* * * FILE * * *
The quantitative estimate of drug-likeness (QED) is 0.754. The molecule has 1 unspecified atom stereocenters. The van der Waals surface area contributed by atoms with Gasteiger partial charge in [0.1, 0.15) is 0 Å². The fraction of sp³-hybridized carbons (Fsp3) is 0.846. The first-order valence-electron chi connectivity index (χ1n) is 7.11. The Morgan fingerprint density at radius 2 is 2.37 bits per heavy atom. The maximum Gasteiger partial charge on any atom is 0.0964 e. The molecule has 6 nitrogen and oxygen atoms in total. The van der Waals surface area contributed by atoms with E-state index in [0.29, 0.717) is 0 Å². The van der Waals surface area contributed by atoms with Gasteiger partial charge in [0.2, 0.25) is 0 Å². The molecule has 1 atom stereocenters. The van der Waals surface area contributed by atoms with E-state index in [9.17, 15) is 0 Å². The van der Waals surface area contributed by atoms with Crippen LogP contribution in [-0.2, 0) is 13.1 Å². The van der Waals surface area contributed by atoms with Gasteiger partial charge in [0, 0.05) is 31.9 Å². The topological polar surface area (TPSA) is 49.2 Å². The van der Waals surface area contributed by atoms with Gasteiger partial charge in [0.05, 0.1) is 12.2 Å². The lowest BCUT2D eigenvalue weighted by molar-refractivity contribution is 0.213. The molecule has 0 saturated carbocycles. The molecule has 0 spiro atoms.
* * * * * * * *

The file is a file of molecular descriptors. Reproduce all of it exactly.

The quantitative estimate of drug-likeness (QED) is 0.754. The molecule has 1 unspecified atom stereocenters. The van der Waals surface area contributed by atoms with Gasteiger partial charge in [0.1, 0.15) is 0 Å². The fraction of sp³-hybridized carbons (Fsp3) is 0.846. The first-order valence-electron chi connectivity index (χ1n) is 7.11. The Morgan fingerprint density at radius 2 is 2.37 bits per heavy atom. The maximum Gasteiger partial charge on any atom is 0.0964 e. The molecule has 6 nitrogen and oxygen atoms in total. The van der Waals surface area contributed by atoms with E-state index in [0.29, 0.717) is 0 Å². The van der Waals surface area contributed by atoms with Gasteiger partial charge in [0.2, 0.25) is 0 Å². The molecule has 1 atom stereocenters. The van der Waals surface area contributed by atoms with E-state index in [9.17, 15) is 0 Å². The van der Waals surface area contributed by atoms with Crippen LogP contribution in [-0.2, 0) is 13.1 Å². The van der Waals surface area contributed by atoms with Gasteiger partial charge in [0, 0.05) is 31.9 Å². The topological polar surface area (TPSA) is 49.2 Å². The van der Waals surface area contributed by atoms with Gasteiger partial charge in [0.05, 0.1) is 12.2 Å². The lowest BCUT2D eigenvalue weighted by molar-refractivity contribution is 0.213. The molecule has 0 saturated carbocycles. The molecule has 0 spiro atoms.